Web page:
02 Jul United Arab Emirates between Djibouti and Somalia
Whosoever studies the Somali-Djibouti history will realize that it is the same history but unfortunately shaped by a conflicting environment despite that it originated amid a peaceful coexistent environment that once led one of the longest wars in history against colonization commanded by leader Mohammed Abdullah Hassan (founder of the Dervish State).Starting from the “Ajuran Empire” which ruled the region from the 14th century up to the 17th century, through the “Ifat Sultanate”, and the “Adal Sultanate” 1529, to the reign of “Joboron Family” 1848, and the Berlin Conference 1884-1885 and the beginning of European colonization of Africa, to “Mahmoud Farah Harbi” (Prime Minister and Vice-president of Djibouti Governing Council), to the departed president “Hassan Gouled Aptidon” , (first president of the Republic of Djibouti- 1977), we find that the majority of Gulf people are unfortunately ignorant of such ancient history which if they studied in detail will discover that it’s related to them in a way or another. As from the beginning of 2015, Somalia and Djibouti are witnessing unprecedented Gulf mobility that has never been experienced since gaining independence from the British and French colonization in the 1960’s and 1970’s of the past century. Riyadh and Abu Dhabi seem to have stronger presence in the Horn of Africa than their Gulf counterparts.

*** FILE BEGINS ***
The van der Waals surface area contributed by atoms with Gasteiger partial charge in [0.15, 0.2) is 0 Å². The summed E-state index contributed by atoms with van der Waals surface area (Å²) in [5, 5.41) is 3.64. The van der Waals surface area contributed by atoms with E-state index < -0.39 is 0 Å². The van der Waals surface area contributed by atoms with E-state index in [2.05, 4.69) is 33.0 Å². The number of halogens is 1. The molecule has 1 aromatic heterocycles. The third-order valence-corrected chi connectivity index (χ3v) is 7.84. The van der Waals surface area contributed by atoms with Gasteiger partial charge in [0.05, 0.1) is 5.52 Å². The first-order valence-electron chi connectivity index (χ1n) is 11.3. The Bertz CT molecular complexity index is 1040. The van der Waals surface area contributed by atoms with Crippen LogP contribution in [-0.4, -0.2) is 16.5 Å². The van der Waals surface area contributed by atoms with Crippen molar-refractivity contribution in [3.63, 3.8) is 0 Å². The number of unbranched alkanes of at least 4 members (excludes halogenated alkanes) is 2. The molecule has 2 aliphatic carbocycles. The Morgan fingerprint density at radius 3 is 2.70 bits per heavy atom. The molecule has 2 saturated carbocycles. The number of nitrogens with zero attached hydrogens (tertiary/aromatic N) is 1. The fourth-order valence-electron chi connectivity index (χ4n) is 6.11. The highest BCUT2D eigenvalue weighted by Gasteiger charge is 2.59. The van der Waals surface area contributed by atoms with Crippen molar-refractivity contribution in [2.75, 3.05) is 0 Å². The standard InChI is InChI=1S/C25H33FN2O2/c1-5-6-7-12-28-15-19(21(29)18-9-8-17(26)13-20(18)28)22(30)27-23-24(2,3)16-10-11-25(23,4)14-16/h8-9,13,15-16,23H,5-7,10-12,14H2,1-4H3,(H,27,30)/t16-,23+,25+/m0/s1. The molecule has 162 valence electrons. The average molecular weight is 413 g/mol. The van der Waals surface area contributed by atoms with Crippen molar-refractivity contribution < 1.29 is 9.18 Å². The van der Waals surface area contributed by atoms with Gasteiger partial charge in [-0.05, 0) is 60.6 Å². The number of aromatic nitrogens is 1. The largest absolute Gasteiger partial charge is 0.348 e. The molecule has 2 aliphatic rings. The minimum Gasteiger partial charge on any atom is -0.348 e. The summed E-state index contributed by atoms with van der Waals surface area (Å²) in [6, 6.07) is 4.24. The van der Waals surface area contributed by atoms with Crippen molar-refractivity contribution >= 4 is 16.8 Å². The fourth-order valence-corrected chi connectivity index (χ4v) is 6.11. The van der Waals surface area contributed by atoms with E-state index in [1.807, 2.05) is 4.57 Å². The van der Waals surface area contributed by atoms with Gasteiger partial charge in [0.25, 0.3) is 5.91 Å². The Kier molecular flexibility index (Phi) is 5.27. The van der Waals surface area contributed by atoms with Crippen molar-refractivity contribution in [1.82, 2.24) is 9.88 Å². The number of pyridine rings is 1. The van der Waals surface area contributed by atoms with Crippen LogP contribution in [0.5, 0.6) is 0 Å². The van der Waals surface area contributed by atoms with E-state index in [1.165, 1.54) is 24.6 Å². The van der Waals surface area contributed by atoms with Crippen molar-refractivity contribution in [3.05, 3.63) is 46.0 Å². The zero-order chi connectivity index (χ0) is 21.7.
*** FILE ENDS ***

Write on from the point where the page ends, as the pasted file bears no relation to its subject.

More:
The UAE is the largest investor in Djibouti. The Abu Dhabi Fund for Development (ADFD) offered Djibouti a five year $ 50 million grant to finance development projects in February 2015. Moreover, a joint security and military cooperation agreement was signed; however, relations between Abu Dhabi and Djibouti deteriorated to the extent that UAE consulate in Djibouti was closed down and Fly Dubai flights to Djibouti were suspended due to a dispute on the way Dubai Ports World company proceeds in the Djibouti Port of Doraleh. This port is considered the most technically advanced in the whole east coast of Africa; taking into account that DP World had been operating in Djibouti for 14 years.
Despite this, relations between the two sides were soon restored and the UAE consulate in Djibouti reopened in January 2016. Though, relations once again underwent tensions in February 2018 on the background of disagreement between DP World and the government of Djibouti. Concerning Somalia, the Abu Dhabi-Somali relations started in 1978 when the former supported (Berbera-Baru) and (Juba Sugar) projects in 1977. In 2012, UAE implemented the Dam Construction Project and Abu Dhabi led the Reconciliation Initiative between the Somali parties which culminated in (The Dubai Reconciliation Pact) in 2012, considered the first of its kind between the Somali government and the Somaliland government in more than 21 years.
In September 2016, the Wall Street Journal confirmed that UAE had signed a thirty year contract to operate the most strategic port in the Horn of Africa (Berbera) in the Somaliland region. However, the UAE- Somalia relations have seen serious deterioration in the past few days, mounting to an unacceptable level of trade of accusations.
In view of the importance of the East African Market, Dubai Chamber of Commerce and Industry was keen to open its first representative office in Africa in 2013. The Chamber also signed an agreement in October, 2016 with Oromia International Bank on behalf of S.S Lootah Trading Co, with a value of AED 184 million for supporting the agriculture and livestock sector along with their exportable products. The Ethiopian government worked to establish four specialized industrial zones, namely Dire Dawa, Awasa, Kombolcha, and Addis Ababa. Ethiopia benefitted from the experience of UAE to develop these industrial zones.